11. #131

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    Quote Originally Posted by Rob View Post
    We had one pedigreed dog - a collie puppy. He soon went blind. I was 5 when we got him, and by the time we figured out he was blind, I was so attached to him that my parents couldn't take him back.
    And why would you consider 'taking him back'? Because he was pedigree and therefore shouldn't be blind?

    Your statement just troubles me because a dog isn't the same as a toy or an appliance or a car that you return to the manufacturer because it's defective. And I've just watched the documentary that was posted - just heartbreaking, and it completely outraged me.

    We lived four years with a blind dog - she was also elderly and diabetic. When she first went blind I didn't think she'd ever be able to walk off leash again, but she adjusted very well and her blindness didn't stop her from enjoying her life. We taught her some new commands and she was still able to hike up mountains with us off leash and go for swims (albeit around in circles)

    Blindness really isn't a handicap. I don't see any reason to get rid of a dog because of it.

  12. #132

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    The premier UK dog show Crufts is on at the moment - 8th -11th March to be exact - and I am currently sitting watching it. However I was wondering what the dog lovers on here thought of the new policy brought in by the Kennel Club this year regarding what they refer to as High Profile Breeds:

    The Kennel Club has introduced veterinary checks for the Best of Breed winners at all Kennel Club licensed General and Group Championship Dog Shows from Crufts 2012 onwards, in 15 designated high profile breeds. This measure was introduced to ensure that Best of Breed awards are not given to any dogs that show visible signs of problems due to conditions that affect their health or welfare.

    The fifteen high profile breeds are as follows: Basset Hound, Bloodhound, Bulldog, Chow Chow, Clumber Spaniel, Dogue De Bordeaux, German Shepherd Dog, Mastiff, Neapolitan Mastiff, Pekingese, Shar Pei, St Bernard, French Bulldog, Pug and Chinese Crested.
    So far 3 dogs that 'won' their best of breed but have subsequently had their best of breed awards taken away after being checked by an independent vet and no so dog from that breed has gone though to their respective group final. These are the Pekingese, Bulldog and the Clumber Spaniel.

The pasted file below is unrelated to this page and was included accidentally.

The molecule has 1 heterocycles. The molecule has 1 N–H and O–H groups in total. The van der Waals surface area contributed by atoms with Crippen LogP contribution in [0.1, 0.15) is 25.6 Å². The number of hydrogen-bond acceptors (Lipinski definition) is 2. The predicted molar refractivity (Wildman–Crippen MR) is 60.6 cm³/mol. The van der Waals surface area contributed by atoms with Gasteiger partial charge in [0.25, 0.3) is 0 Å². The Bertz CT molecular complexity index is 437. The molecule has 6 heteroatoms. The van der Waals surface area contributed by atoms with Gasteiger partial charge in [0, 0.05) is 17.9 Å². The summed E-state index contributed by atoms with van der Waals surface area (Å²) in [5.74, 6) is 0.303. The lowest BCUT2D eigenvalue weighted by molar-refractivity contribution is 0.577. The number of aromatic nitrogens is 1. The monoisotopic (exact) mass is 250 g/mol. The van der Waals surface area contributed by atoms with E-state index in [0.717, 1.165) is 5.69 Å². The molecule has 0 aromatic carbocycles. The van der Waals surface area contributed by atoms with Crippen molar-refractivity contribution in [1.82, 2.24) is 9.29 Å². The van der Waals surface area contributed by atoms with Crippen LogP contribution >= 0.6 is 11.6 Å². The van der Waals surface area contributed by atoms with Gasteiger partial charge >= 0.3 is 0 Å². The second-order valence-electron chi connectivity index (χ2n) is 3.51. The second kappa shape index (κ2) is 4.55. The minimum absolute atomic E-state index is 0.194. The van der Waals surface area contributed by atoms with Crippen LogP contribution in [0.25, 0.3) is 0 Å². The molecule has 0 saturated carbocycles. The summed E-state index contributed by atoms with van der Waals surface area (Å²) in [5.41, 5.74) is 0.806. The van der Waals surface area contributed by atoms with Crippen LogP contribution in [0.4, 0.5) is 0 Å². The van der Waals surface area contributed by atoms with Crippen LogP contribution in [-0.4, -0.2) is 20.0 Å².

See attached for more details:

    http://www.crufts.org.uk/news/bulldo...fts-vet-checks

    http://www.crufts.org.uk/news/clumbe...ufts-vet-check

    According to the chairman of the Kennel Club who spoke on the TV show last night after the show is over they will look at the vets reports and then ask the respective judges why they made the decision to award the dogs the best of breed when they seem to have some issues that should have excluded them from the win. It will be interesting to see how this unfolds going forwards and if other dogs get added to the high profile list. It can only benefit the dogs in the long run as sometimes the dogs a 'bred' to much to meet an absurd requirment.

  13. #133

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    Wow, I know the rules are not a suprise to the breeders, but as Krufts has set these rules do other Kennel clubs then have to have the same rule? If the dog is judged in other shows to be a good specimen of the breed and don't have the stipulation that the dog is then looked at and judged by a vet...It will be difficult to ever know if your dog will be ok until you get to Krufts.
    Why do you need a judge then for these specific "high profile breeds"? Shouldn't a vet be the judge so that a poor specimen doesn't make it into best of group?

    Will be interesting to see if this type of thing crosses the Pond.

  14. #134

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    Quote Originally Posted by skipaway View Post
    Wow, I know the rules are not a suprise to the breeders, but as Krufts has set these rules do other Kennel clubs then have to have the same rule? If the dog is judged in other shows to be a good specimen of the breed and don't have the stipulation that the dog is then looked at and judged by a vet...It will be difficult to ever know if your dog will be ok until you get to Krufts.
    Why do you need a judge then for these specific "high profile breeds"? Shouldn't a vet be the judge so that a poor specimen doesn't make it into best of group?

    Will be interesting to see if this type of thing crosses the Pond.
    It is a new regulation brought in by the Kennel Club for all Kennel Club licensed General and Group Championship Dog Shows from Crufts 2012 onwards. Maybe once it is applied to other shows it will become clearer as to what is/isn't acceptable.